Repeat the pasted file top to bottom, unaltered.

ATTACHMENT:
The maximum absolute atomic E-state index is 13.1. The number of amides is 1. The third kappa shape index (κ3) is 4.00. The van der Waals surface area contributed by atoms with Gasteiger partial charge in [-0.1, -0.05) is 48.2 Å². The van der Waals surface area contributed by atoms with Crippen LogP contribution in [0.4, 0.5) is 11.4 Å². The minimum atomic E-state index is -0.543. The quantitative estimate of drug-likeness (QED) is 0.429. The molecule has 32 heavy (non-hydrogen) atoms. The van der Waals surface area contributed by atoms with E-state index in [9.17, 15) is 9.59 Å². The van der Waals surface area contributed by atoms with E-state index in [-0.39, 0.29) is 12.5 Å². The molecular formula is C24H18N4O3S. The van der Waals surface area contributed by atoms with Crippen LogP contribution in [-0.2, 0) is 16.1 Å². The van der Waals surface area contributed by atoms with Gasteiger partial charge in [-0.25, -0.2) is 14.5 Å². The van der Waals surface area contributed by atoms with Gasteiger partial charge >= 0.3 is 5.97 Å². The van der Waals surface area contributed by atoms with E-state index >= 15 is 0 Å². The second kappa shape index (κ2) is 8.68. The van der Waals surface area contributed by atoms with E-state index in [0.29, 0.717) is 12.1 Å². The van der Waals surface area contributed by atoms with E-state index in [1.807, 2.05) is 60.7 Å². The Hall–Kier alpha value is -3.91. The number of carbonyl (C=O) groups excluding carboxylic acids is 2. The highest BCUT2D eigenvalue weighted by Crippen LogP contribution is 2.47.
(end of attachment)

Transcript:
The maximum absolute atomic E-state index is 13.1. The number of amides is 1. The third kappa shape index (κ3) is 4.00. The van der Waals surface area contributed by atoms with Gasteiger partial charge in [-0.1, -0.05) is 48.2 Å². The van der Waals surface area contributed by atoms with Crippen LogP contribution in [0.4, 0.5) is 11.4 Å². The minimum atomic E-state index is -0.543. The quantitative estimate of drug-likeness (QED) is 0.429. The molecule has 32 heavy (non-hydrogen) atoms. The van der Waals surface area contributed by atoms with E-state index in [9.17, 15) is 9.59 Å². The van der Waals surface area contributed by atoms with E-state index in [-0.39, 0.29) is 12.5 Å². The molecular formula is C24H18N4O3S. The van der Waals surface area contributed by atoms with Crippen LogP contribution in [-0.2, 0) is 16.1 Å². The van der Waals surface area contributed by atoms with Gasteiger partial charge in [-0.25, -0.2) is 14.5 Å². The van der Waals surface area contributed by atoms with Gasteiger partial charge >= 0.3 is 5.97 Å². The van der Waals surface area contributed by atoms with E-state index >= 15 is 0 Å². The second kappa shape index (κ2) is 8.68. The van der Waals surface area contributed by atoms with E-state index in [0.29, 0.717) is 12.1 Å². The van der Waals surface area contributed by atoms with E-state index in [1.807, 2.05) is 60.7 Å². The Hall–Kier alpha value is -3.91. The number of carbonyl (C=O) groups excluding carboxylic acids is 2. The highest BCUT2D eigenvalue weighted by Crippen LogP contribution is 2.47.